Planning for the start of the semester is on my mind. I’ve always believed the first day of class sets the tone for the semester. I teach large sections of gen-ed history and for the fall, most of my students will be freshmen. This semester, I’m planning to use a short, get-acquainted activity so students can meet some of their classmates on the first day.
Professor Sandy Keeter:
In my online classes, the students do an Introductory Discussion Post where they have to tell us Three interesting facts about themselves. In my oncampus classes, we do the same thing, but they have to introduce the person next to them after learning 3 interesting facts.
Professor Donna Sue Shellman:
I use this same type of introductory discussion board post in all of my courses, both seated and online. It helps me and other students to learn about each other, including students in a seated course. In the seated course, I also have students introduce themselves to at least three people in the course; I allow them to talk for a few minutes amongst themselves. It helps them to make connections in class; they often notice some of the same people in other areas of campus and in other courses. Once they have introduced themselves in my course, they are more likely to talk to those people again if they see each other elsewhere. I stress to students the importance of forming a network of fellow learners, a valuable source of motivation and inspiration as they move through the semester and through their academic careers. I explain that having a fellow student who understands your journey is very comforting. It takes a village…
Professor Michael Britt:
On the first day of class I explain how the keyword mnemonic technique works: take a word or name and try to find an image inside that word and then create a crazy image that connects that word to the person). Then:
- we go around the classroom using the technique on each student’s name
- as a class we create a wacky image for each person
- I write (or draw) that image on the board. I don’t write the students’ actual names though – just the image.
- when we’ve created wacky images for every student, I go through the drawings (or image descriptions) and together the class is usually able to name every student just by looking at these images.
Here’s a video to show them which explains how the keyword technique works:
Professor Terry Weideman:
I have a couple of ice breakers that I use. The first one, I have students introduce themselves and tell how long they have been at the college,what they are studying, and since I teach nutrition, they are to name their favorite comfort food.
The other one I use, and students love this one, I give the students a bag of the fun size M&M’s (the ones you get for Halloween or Easter) and tell them not to open them until I say so. Then I pick a random color of M&M and have the students open their bag as I call on them. They then have to introduce themself and tell me something they want to learn about nutrition for every M&M they have of the chosen color. Note: You have to watch out for those students who can’t help themselves and eat the M&M’s before it’s their turn!
Professor Essie Childers:
Here’s an activity I do:
- I give each student a balloon (any color). Have them to think about the features of a balloon and discuss what causes a balloon to stay afloat.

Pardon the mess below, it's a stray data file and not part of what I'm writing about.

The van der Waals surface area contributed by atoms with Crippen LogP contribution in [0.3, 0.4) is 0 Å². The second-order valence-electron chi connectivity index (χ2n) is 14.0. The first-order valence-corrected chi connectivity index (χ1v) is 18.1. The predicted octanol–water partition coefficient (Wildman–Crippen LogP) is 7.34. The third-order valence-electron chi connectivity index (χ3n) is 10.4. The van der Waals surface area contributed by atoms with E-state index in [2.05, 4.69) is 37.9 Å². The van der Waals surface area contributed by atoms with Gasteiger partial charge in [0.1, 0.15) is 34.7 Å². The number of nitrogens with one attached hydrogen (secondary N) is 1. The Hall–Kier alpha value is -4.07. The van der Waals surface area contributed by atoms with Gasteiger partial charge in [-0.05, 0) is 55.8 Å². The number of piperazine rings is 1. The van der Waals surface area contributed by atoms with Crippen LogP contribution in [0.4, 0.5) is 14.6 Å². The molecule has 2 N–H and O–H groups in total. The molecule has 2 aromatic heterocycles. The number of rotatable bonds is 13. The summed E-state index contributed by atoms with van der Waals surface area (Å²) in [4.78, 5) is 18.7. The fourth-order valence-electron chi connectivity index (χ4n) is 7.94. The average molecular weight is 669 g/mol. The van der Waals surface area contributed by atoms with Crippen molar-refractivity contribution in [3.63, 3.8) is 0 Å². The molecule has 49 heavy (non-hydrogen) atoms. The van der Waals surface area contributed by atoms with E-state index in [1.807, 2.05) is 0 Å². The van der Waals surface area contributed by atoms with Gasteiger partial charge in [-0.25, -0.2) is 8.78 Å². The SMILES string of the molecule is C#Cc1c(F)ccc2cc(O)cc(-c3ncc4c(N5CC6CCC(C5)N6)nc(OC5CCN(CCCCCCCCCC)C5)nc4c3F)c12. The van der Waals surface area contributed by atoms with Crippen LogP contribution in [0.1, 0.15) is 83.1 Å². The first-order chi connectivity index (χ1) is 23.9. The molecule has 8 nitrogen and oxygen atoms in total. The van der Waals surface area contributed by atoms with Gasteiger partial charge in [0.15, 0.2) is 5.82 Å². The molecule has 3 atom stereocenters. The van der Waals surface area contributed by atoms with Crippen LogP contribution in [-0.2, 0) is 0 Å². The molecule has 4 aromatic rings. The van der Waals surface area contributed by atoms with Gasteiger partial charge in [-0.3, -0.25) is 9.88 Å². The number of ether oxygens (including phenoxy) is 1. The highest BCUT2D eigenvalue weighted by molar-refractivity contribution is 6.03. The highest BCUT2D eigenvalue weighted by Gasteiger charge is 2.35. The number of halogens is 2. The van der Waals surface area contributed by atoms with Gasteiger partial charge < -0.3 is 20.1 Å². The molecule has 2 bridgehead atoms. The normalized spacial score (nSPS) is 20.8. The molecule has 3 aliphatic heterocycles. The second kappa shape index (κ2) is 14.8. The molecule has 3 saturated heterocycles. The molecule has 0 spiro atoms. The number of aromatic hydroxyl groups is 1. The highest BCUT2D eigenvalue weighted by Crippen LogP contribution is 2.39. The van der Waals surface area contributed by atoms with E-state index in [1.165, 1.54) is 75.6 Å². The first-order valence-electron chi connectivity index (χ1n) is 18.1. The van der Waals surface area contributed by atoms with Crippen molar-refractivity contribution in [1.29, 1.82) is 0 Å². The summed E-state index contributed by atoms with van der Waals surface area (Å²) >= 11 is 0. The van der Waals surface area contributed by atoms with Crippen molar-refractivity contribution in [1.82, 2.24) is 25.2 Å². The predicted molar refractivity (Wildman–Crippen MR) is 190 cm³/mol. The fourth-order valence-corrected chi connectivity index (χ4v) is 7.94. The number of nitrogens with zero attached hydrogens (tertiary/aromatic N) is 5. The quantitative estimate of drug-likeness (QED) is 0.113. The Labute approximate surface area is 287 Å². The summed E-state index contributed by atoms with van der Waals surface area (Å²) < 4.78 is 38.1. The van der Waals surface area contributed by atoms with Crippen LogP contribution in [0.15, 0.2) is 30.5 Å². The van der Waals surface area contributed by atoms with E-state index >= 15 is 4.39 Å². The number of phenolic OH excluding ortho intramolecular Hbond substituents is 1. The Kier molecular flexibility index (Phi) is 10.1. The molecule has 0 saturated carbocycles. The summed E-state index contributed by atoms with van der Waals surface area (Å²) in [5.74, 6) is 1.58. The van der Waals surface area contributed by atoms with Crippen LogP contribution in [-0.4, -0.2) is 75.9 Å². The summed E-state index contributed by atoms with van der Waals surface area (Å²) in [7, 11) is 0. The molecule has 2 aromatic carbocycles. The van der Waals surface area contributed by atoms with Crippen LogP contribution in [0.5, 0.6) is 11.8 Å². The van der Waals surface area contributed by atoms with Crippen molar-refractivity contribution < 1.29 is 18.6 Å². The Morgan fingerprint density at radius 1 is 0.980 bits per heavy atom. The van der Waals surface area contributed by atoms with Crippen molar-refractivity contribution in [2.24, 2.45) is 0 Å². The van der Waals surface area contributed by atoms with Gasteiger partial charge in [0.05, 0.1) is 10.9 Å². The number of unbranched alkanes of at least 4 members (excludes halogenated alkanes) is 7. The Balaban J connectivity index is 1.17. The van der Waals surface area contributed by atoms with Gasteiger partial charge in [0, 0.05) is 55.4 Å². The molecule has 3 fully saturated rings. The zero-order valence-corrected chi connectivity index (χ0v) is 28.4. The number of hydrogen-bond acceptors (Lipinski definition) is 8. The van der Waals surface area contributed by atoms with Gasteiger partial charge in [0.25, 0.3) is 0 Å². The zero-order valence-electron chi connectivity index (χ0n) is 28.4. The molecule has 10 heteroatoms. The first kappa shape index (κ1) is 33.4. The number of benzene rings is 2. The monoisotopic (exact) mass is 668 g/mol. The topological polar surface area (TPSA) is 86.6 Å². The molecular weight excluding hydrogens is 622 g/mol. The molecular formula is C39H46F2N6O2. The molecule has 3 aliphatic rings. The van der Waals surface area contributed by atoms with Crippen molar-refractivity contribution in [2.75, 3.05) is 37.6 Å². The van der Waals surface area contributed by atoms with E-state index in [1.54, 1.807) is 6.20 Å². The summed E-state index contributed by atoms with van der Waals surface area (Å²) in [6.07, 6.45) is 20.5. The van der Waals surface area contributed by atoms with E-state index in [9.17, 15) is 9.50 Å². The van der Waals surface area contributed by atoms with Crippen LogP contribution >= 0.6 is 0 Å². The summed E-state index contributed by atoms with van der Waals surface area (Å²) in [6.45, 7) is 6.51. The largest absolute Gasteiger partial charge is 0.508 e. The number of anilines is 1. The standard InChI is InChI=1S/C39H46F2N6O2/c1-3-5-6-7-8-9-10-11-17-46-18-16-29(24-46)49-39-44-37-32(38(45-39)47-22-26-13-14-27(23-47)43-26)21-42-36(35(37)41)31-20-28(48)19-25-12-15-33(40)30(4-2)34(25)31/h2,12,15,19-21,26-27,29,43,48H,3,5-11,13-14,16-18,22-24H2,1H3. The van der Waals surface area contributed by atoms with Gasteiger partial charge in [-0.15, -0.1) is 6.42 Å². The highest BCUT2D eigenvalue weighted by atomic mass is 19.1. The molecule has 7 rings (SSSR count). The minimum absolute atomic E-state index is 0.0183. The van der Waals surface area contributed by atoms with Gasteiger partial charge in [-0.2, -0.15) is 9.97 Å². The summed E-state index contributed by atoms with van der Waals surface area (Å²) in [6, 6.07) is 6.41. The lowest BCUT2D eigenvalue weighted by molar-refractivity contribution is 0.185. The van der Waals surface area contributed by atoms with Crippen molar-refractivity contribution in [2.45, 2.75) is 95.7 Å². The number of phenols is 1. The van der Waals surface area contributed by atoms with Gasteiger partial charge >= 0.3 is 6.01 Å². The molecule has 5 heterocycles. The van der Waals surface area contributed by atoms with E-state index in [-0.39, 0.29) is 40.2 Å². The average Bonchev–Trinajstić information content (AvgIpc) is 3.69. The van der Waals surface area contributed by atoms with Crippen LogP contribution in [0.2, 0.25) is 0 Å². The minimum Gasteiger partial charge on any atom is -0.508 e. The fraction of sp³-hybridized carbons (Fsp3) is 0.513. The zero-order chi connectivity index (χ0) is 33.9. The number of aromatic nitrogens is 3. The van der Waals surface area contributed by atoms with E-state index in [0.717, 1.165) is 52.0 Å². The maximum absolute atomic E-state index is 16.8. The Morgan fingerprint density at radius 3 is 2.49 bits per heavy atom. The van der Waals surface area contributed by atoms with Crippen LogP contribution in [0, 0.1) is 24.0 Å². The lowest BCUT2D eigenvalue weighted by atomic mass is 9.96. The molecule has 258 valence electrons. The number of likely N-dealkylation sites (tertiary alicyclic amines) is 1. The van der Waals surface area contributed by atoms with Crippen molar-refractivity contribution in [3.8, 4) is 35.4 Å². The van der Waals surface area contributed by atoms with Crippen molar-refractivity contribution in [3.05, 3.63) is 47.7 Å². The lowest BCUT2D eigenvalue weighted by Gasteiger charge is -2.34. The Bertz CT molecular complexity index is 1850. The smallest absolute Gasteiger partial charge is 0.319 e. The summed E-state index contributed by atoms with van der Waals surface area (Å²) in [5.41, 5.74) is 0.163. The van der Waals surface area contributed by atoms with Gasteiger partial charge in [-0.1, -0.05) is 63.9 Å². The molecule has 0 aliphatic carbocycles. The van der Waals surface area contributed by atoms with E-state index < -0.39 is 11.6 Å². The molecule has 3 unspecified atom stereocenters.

- Discuss traits that would help a college student stay “on course.”
- Allow students to blow up their balloon. Form 2 groups if you have a large class.
- Students are to toss their balloon in the air and pretend the balloons are students in the class.
- Objective of this icebreaker is to not let any balloon fall to the floor. A falling balloon indicates failure to complete a class, failure to seek help from the professor, or failure to seek tutoring. During the discussion period, allow students to generate more ideas. I usually give the students about one minute and thirty seconds (or less).
- Discuss your observations. Some balloons fell to the floor when the student became unfocused. This is a great time to talk about multi-tasking. Also, be sure to emphasize the importance of interdependence—students can encourage one another to succeed. Faculty and staff are here to help students succeed.
The fun part: Allow the students to stomp their balloon and return to their seats.
Professor Sherry Singer:
I’ve found students love “I like when and I hate it when.” Give your students an index card and ask them to put three things they like instructrors to do on one side and three things they hate on the other. Then read these anonymously and talk realistically about how your class is organized.
But to truly engage students I debunk Ancient Aliens and other history programs. Talking about students perceptions of history changes their perspective.
Professor Joan Shriver:
I do a game where everyone selects an action that describes them, and we go around the room sharing them with the class like telephone.
- Me: Musical Mary
- 2nd person: Kicking Ken
- 3rd person: Jumping Jack
- 4th person: Inquisitive Isaac
I start it off. Hi, I’m Musical Mary.
2nd person: Hi, this is Musical Mary, and I am Kicking Ken.
3rd person: Hi, this is Musical Mary, that’s Kicking Ken, and I am Jumping Jack.
4th person: Hi, this is Musical Mary, Kicking Ken, Jumping Jack, and I am Inquisitive Isaac. (Sometimes, depending on the letter, we must get creative with “action” words.)
This way each person learns the names of their classmates. Amazingly, they remember the action with the name throughout the semester, and it helps names become known much sooner than anything else I have tried in the past.
During the game, we help each other remember as the list gets longer and longer!